San Franciscans know some of the most important policy decisions that impact our daily lives are not made on Election Day. On Friday, a California Superior Court judge will rule on the biggest land deal in the South of Market outside of Transbay. The 5M project at 5th at Mission streets will have its day in court because a grassroots community coalition took a stand against The City and developers who thought they could make their own rules.
Despite years of rapid gentrification and displacement in the South of Market, the Planning Department allowed the Hearst Corporation, owners of the SF Chronicle newspaper, to remove its massive development site from community planning and zoning and ignore several laws that exist to protect communities and inform the public.
5M is the towering cluster of office and luxury housing skyscrapers that Forest City proposed for 5th and Mission streets, surrounding the old SF Chronicle building. The site includes most of the land stretching south to Howard Street and west to Mary Street. Despite its monstrous scale, the Planning Department excluded this site from all community planning efforts in this area.
Last year, a grassroots coalition of SoMa and Tenderloin residents and organizations, the SoMa Action Committee, appealed the project’s approvals because of its egregious flaws and out-of-scale impacts. Extending the scale of Transbay with its Salesforce and Millennium towers was never part of the community’s vision for the South of Market or this site.
The heart of SoMa, where 5M intrudes, was supposed to be protected by the Youth and Family Special Use District. This area — roughly bounded by 7th Street (west), 4th Street (east), Natoma Street (north) and Harrison Street (south) — was never supposed to be part of a second Financial District. It was meant to protect the blue-collar workers and their families that have always made SoMa home. It was not meant for a 45-story luxury condo tower and nearly a million square feet of office space in a single project.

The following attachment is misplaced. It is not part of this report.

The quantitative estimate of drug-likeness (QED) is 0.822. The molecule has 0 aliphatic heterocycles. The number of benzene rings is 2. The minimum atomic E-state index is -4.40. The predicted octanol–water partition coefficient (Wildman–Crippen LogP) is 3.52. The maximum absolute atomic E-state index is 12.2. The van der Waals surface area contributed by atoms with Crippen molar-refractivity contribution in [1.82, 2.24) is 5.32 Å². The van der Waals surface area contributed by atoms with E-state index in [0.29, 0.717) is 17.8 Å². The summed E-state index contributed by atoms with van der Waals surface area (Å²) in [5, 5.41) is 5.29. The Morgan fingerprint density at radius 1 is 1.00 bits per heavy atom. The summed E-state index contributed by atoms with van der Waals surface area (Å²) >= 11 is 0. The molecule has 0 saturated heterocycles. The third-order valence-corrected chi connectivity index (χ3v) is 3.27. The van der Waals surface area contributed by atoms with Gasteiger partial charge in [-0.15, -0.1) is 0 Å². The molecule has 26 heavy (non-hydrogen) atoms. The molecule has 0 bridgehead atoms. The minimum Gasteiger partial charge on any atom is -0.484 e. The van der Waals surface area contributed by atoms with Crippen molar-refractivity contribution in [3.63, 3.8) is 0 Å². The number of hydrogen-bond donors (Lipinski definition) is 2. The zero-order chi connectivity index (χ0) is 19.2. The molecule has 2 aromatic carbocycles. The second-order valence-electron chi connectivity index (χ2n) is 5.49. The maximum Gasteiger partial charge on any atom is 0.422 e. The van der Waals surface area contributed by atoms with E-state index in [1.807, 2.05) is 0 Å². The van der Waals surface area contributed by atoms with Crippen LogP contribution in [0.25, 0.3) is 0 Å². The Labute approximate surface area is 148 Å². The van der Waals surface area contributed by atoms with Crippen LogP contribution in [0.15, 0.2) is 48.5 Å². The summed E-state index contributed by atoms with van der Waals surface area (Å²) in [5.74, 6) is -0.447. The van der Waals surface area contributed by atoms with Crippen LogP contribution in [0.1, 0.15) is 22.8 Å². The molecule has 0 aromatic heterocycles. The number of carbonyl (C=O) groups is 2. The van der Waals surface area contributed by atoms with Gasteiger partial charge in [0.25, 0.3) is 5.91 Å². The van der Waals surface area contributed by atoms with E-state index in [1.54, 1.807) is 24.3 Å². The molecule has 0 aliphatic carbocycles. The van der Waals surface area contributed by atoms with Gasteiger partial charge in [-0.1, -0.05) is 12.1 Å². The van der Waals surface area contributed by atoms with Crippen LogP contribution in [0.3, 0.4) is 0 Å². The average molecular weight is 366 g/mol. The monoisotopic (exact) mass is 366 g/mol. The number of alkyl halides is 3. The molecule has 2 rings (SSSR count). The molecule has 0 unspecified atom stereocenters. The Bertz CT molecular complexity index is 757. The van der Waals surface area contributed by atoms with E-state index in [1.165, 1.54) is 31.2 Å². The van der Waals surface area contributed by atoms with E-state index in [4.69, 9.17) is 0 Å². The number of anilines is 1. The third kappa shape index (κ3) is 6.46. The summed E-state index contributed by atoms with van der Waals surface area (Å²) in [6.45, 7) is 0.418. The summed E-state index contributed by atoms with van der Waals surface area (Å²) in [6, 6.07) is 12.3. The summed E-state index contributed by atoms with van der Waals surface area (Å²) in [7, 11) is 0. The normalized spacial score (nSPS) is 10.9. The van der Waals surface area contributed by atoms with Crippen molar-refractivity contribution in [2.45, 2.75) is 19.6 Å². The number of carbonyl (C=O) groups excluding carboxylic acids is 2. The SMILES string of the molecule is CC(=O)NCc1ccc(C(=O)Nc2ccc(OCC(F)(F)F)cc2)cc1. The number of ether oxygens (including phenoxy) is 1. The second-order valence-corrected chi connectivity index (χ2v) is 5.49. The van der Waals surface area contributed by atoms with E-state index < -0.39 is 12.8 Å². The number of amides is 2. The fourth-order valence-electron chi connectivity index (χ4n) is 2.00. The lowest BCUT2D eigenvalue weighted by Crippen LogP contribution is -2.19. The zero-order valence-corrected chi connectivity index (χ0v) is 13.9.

To get Forest City’s “preferred project” approved, Planning bent and broke the rules. It violated key aspects of State environmental law in the following ways:
– Presenting three different projects descriptions in the Environmental Impact Report, which was misleading and confusing for the public.
– Presenting a seriously deficient cumulative impact analysis.
– Significantly undercounting the number of people who would be using the office space in the development.
– Drastically underestimating traffic and pedestrian safety impacts induced by the huge parking garage.
– Refusing to mitigate shadow impacts on public open space in SoMa and the Tenderloin, including Boeddeker Park, which has zero tolerance for additional shadow.
– Proposing buildings with unacceptable wind impacts.
– Providing privately owned public open spaces that will either have restricted rooftop access or will be entirely in shade from their towers.
– Refusing to present a project alternative that was responsive to existing zoning and the youth and family zone.
It has been a brutal fight. The developer has lawyers, project managers and communications consultants. Owners of the site, the Hearst Corporation, also own the Chronicle. Having the most widely read daily newspaper in the Bay Area on its side has helped promote the disingenuous benefits of the project.
For a coalition of community residents and organizations to take on these powers, we have had to dig deep. Despite the uphill climb, we have scraped together the money for the legal and court fees to keep our hopes alive. We’ve engaged people throughout The City in discussions about the future of SoMa and San Francisco, what 5M means, and how we all can make a difference.
For us, this is a campaign of love for our community and hope for a future of inclusion and diversity. We are hoping that the project approvals will be undone, so we can finally sit down again with The City and the developer and this time not be ignored.
Angelica Cabande, Jane Weil and Betty Traynor are residents and workers of SoMa and the Tenderloin and members of the SoMa Action Committee.